— This is the script of CNBC's news report for China's CCTV on December 9, Monday.
Welcome to the CNBC Business Daily.
We got an upbeat jobs report from the U-S on Friday.The unemployment rate fell to a five-year-low of 7%. While the economy generated 203,000 jobs last month. And follows a bigger than expected rise in October's payroll report. Pointing to more signs that the US economy is well on the road to recovery.
Now all eyes will be on the Fed's two-day meeting which starts next Tuesday. Most traders say that the Central Bank could start tapering no later than March. With a handful betting that the Fed could act as soon as next week. And after some signs of a lackluster start to the holiday shopping season. Investors will pay close attention to November retail sales data due on Thursday.Analysts polled by Dow Jones see that figure advancing by 0.7% A tad higher than October's 0.4% increase.
So could the Fed announce a policy change this week? And if they do, what shape and form will it take?
Here's what the analysts had to say:
[Soundbyte on tape by David Kuo CEO, The Motley Fool] I talked about quantitative easing as being like a set of water wings that you put on a child. And the reason why you put water wings on a child is to instil confidence and to keep it afloat. But at some point in time you're going to have to take those water wings off. If you look at the American economy, there's confidence and it's being kept afloat. So now you need to take those water wings off, because you cannot keep those water wings on forever.
[Soundbyte on tape by John Horner, FX Strategist, Deutsche Bank] I think for the moment the Fed has been very successful in breaking that connection that investors previously had in their mind between tapering and tightening, so yes, the data that we've seen over the past few weeks does significantly increase the chances that the Fed starts tapering their bond purchases as soon as the December FOMC meeting.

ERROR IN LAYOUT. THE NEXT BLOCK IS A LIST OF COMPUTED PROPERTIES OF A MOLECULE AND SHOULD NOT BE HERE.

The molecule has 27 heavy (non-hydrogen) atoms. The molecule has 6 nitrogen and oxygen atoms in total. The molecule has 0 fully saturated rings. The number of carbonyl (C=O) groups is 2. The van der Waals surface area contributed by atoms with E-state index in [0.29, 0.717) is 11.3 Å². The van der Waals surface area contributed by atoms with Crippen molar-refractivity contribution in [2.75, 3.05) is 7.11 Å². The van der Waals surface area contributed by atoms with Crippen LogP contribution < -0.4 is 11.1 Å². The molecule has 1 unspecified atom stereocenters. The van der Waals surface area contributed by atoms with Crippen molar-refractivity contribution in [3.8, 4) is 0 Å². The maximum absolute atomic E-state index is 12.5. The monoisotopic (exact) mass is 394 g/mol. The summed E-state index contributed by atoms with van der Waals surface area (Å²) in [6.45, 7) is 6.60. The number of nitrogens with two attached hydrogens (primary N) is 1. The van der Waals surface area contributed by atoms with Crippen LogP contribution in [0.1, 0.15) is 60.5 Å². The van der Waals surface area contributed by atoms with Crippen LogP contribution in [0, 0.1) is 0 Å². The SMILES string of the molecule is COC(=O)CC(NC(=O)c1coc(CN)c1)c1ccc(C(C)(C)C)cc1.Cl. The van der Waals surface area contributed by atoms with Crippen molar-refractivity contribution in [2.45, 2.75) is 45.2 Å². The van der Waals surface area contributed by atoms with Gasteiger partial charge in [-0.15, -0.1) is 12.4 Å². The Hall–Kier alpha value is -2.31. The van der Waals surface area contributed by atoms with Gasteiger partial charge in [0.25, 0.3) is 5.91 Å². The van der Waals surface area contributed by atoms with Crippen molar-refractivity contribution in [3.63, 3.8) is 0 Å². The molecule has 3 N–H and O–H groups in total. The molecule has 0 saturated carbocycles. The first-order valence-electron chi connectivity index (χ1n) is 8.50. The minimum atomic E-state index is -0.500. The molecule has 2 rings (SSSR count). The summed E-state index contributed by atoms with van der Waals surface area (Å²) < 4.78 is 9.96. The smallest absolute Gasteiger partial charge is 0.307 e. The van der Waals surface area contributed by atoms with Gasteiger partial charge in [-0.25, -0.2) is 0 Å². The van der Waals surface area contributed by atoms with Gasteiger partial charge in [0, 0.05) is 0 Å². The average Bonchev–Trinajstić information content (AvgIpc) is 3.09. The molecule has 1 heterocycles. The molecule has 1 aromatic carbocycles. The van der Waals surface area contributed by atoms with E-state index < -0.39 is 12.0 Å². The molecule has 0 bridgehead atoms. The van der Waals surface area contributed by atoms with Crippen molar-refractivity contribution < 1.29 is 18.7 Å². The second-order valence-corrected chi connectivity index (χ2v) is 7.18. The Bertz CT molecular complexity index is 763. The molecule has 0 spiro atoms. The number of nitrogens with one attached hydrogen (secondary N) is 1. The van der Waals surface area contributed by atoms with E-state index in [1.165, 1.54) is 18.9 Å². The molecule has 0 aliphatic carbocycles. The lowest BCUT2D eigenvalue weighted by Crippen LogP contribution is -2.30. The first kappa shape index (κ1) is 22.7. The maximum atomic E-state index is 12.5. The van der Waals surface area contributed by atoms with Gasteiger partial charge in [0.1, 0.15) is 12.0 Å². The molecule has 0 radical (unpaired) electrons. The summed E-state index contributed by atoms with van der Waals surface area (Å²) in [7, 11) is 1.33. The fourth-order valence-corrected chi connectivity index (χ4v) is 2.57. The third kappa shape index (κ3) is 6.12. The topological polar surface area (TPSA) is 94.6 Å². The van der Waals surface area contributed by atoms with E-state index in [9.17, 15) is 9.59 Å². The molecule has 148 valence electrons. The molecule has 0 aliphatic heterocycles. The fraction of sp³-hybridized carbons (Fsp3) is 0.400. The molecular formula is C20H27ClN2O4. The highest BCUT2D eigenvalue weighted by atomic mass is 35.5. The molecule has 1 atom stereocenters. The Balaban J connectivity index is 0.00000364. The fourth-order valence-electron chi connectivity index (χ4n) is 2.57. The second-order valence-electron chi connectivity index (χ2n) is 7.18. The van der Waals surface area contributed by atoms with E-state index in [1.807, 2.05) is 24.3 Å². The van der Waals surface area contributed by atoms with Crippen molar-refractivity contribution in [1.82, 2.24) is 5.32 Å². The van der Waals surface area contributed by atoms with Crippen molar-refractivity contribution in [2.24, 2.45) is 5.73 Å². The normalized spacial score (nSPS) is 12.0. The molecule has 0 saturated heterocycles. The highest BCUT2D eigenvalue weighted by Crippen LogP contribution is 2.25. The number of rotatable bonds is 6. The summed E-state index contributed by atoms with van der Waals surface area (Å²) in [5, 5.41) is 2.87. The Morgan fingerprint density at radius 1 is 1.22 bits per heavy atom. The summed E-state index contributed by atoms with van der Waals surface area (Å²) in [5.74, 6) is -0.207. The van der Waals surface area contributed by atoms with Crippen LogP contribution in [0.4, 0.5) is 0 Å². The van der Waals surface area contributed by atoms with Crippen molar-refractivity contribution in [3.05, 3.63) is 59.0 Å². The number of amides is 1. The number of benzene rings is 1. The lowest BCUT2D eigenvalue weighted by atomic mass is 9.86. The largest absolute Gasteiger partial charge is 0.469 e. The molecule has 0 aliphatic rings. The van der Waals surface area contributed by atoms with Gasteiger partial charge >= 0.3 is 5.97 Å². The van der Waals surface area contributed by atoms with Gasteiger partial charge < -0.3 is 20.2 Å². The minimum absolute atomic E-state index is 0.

[Soundbyte on tape by Michael Spencer, Chief Economist, Asia Pacific & Co-Head, Global Economics Deutsche Bank] I think if you go back to May and June, we were pricing in tapering against a backdrop of very weak US data and I think investors were very confused with that mix. Now, what we're seeing is a much clearer outlook. Over the next 3-4 months, we would say maybe 1-2, the Fed is going to start to withdraw this extraordinarily easy monetary policy. They're going to start tapering precisely because the data has been strong enough to allow that. That was the message we had six months ago, but it was not a message that many investors were really taking on board. Now as you say, we've got good strong economic data, the US economy is growing faster than 3%, the job market is stronger than the Fed thought it was a couple of months ago. It's strong enough to taper precisely because we're getting growth.
[Soundbyte on tape by Simon Warner, Head of Macro Markets, AMP Capital] We really don't know the extent to which the pre-crisis GDP trends are sustainable, and we really don't know what structural potential growth is going forward. There's lots of reasons to think that it's way, way lower than the period we got used to from 1980-2005. Part of the reason is that women's participation is now at saturation point, and secondly, the baby boomers are beginning to retire, so labour force participation should naturally be falling off anyway. So instead of the 2-2.5% per capita GDP that we've been used to, there's every reason to think that it's closer to 1.7%.
Meantime, gold is trading in a tight range ahead of the Fed meeting this week. Still showing signs of resilience after a bullish jobs report. But could prices fall in the coming months? Here's what one analyst had to say:
[Soundbyte on tape by Gaurav Sodhi, Resources Analyst, Intelligent Investor] There's an expectation now that gold is just going to continue to fall and fall, and anything that runs counter to that expectation appears to be good news. The sentiment around gold is as bearish as I've seen it for years. We shouldn't mince our words here - gold has been very heavily sold down and is very unpopular amongst investors.
Li Sixuan, from CNBC's Singapore headquarters.
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